Picture two wide eyed, naive, and excited young Americans arriving in the exotic east and descending from the plane into such heat and humidity that their glasses steamed over and they couldn’t see a thing. This was 1974 when we arrived in Jakarta to teach school for one year. Nine years, two children and many wonderful textiles later, we moved back to the United States.
Shortly after our arrival, we completely fell under the spell of this fascinating, complicated, magical country. Our instant enchantment with Indonesia was deepened when we saw our first traditional textile, a beautiful hinggi from Sumba. We were intrigued and decided that we should learn more about these cloths, innocently thinking it would be a simple matter. As our knowledge increased and our eyes sharpened, we saw how the traditional textiles express the diversity of culture and love of beauty across the archipelago. This small beginning led to a lifelong fascination with this significant national heritage of Indonesia.
For nine years we traveled, went to markets, connected with people, and were invited into many homes. Our quest for unique Indonesian textile art led us to Iban Dayak long houses, Samosir Island in the middle of Lake Toba, villages in East Sumba, funeral celebrations in Torajaland, and to countless textile shops, dealers’ homes, and markets. Our passion for textiles became an entré for conversations and a prism through which to view and begin to understand the various cultures.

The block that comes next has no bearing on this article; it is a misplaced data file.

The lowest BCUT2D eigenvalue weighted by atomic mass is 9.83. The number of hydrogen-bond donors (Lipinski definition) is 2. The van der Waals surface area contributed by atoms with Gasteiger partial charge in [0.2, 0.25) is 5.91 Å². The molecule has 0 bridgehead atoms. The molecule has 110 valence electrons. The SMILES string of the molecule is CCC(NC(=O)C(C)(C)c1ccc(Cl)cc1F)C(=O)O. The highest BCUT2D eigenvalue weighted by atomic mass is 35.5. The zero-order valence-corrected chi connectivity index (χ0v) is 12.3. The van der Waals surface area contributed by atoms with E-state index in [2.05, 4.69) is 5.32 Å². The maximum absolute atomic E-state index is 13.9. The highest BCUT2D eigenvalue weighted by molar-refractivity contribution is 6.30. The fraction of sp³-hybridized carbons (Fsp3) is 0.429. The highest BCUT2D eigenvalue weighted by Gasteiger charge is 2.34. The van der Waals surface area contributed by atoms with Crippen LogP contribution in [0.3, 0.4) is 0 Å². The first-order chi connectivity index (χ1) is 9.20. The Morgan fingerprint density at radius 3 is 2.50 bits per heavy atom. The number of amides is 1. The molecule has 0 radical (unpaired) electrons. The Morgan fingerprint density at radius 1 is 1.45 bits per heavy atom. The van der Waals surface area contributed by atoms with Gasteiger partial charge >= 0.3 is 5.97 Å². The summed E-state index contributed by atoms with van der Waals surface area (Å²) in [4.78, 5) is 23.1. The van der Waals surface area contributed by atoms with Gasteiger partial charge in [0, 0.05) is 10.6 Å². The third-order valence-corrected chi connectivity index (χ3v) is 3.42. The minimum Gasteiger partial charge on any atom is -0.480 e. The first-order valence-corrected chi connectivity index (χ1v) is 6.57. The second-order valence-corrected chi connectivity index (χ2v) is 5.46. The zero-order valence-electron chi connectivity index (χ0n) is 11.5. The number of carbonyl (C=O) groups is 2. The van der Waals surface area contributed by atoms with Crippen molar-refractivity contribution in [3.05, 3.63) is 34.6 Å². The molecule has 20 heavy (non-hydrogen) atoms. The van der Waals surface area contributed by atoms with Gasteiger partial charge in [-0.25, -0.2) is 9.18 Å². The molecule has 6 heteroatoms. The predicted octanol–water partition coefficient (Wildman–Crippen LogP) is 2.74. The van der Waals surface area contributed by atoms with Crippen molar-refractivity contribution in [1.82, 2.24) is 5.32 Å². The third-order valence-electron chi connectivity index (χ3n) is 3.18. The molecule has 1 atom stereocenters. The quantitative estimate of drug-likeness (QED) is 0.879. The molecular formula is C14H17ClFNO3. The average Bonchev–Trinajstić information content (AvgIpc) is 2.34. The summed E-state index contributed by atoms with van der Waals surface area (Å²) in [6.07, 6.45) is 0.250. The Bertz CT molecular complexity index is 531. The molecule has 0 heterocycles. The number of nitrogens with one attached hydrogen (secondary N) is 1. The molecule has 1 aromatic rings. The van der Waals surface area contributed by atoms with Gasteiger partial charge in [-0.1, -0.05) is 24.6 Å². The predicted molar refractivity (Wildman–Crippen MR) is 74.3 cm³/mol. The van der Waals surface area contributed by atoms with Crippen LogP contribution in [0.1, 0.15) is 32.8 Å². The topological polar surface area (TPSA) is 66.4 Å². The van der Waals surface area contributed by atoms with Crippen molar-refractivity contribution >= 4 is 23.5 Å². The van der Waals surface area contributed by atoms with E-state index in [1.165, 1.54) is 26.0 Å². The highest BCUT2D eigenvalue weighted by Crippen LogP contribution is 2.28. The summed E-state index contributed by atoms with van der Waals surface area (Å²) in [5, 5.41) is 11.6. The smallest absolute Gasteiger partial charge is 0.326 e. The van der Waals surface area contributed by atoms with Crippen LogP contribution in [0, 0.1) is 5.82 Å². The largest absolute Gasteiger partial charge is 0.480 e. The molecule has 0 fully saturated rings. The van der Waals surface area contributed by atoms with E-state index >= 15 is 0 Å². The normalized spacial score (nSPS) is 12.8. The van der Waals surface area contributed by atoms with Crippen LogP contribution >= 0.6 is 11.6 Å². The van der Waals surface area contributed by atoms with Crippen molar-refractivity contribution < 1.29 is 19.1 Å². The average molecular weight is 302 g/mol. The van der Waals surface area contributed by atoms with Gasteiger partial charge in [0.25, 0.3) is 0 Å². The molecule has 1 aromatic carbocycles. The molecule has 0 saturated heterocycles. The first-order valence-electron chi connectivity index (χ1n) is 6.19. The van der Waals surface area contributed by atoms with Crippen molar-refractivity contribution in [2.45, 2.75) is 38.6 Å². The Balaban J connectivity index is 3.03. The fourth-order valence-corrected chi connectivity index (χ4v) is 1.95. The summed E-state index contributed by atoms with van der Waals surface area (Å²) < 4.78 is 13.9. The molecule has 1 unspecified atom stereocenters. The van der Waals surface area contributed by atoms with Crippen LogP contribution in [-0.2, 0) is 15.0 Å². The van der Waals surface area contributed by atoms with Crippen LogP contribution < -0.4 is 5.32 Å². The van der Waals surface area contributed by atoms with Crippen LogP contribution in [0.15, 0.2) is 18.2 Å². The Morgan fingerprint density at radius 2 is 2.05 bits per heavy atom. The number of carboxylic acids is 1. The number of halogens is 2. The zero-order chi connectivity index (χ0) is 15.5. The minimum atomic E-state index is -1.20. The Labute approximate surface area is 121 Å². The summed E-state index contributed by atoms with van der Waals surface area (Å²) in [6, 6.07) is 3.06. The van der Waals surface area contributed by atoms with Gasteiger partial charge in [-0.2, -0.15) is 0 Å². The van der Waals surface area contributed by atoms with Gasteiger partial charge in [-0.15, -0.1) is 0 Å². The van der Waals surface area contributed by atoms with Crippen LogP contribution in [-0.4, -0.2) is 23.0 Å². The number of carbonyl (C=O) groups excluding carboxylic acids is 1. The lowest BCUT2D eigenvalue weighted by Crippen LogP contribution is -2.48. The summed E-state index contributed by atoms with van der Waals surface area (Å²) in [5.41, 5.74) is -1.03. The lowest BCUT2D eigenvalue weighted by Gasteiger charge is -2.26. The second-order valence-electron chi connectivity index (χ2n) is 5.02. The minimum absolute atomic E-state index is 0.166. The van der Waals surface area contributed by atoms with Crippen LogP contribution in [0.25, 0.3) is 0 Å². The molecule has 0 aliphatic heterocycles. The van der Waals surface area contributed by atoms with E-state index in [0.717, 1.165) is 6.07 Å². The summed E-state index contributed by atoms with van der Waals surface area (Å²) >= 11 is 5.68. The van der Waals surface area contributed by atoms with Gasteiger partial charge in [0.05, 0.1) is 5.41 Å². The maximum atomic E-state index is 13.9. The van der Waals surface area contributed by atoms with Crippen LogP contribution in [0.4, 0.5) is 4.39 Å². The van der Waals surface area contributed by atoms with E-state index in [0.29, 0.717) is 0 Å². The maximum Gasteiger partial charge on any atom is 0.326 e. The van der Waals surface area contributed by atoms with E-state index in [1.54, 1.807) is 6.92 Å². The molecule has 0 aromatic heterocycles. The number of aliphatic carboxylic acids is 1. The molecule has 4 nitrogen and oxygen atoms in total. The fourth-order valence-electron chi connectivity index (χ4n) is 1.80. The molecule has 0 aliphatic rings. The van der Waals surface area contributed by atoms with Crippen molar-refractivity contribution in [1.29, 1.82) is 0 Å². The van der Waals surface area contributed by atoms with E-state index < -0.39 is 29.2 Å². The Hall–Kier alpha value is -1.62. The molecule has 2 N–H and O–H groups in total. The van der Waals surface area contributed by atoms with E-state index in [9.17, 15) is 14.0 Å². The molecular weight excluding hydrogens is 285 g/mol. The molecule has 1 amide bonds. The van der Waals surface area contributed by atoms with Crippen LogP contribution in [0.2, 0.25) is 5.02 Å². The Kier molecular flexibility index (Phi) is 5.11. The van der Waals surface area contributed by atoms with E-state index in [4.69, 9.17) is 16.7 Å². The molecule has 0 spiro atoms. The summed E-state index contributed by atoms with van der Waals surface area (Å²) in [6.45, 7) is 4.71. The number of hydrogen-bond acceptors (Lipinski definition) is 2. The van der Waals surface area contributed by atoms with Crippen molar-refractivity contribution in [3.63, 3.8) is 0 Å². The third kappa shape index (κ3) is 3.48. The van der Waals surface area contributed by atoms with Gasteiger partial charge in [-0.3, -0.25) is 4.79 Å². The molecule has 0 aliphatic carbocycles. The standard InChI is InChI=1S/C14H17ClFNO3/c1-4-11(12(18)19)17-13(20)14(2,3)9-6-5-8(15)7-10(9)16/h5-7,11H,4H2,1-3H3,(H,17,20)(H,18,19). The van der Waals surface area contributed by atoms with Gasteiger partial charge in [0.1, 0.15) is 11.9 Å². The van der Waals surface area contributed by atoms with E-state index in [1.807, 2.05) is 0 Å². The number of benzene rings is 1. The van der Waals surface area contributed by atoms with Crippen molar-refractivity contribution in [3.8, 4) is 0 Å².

Textile production in Indonesia is, on the whole, a woman’s art and consists of ordinary, mostly unnamed women employing unusual skill to ake extraordinary art. These textiles are not only complex, intricate, and profound reflections of the culture, they are among the most beautiful and varied in the world, reflecting spiritual and visual values and using a wide diversity of techniques and materials.
There is an astonishing variety of everyday and ceremonial uses for textiles across the archipelago. In addition to clothing, textiles are a critical and integral part of important life cycle ceremonies. Textiles are used as decor, trade goods, gift exchange and wrapping, food carri-ers and covers. There are places where the cloth worn signals rank, village, and even family of origin. At the most mystical level, textiles can be used to appeal to ancestors for protection and guidance.
Each piece provides a legacy of textile tradition passed on through the centuries – a legacy of carefully honed skills, a reverence for ancestors and family, and a love of a woman for her daughter.
The textiles displayed on dancingthreads.org represent a very exciting and special time for us; we are thrilled to have the opportunity to share our love of Indonesia and present some of the textiles which have meant so much to us. The pieces on display represent a myriad of discrete techniques including ikat and batik, but also the less well known songket, twining, supplementary warp and weft, couching, embroidery, crochet, pelangi, tritik, and cross stitch. You can see an astonishing variety of materials, including cotton as the most commonly used, but also silk, bark fiber, beads, mica, and threads wrapped with gold and silver among others.
Enjoy your visit.
– DANCING THREADS, Curtis and Margaret Keith Clemson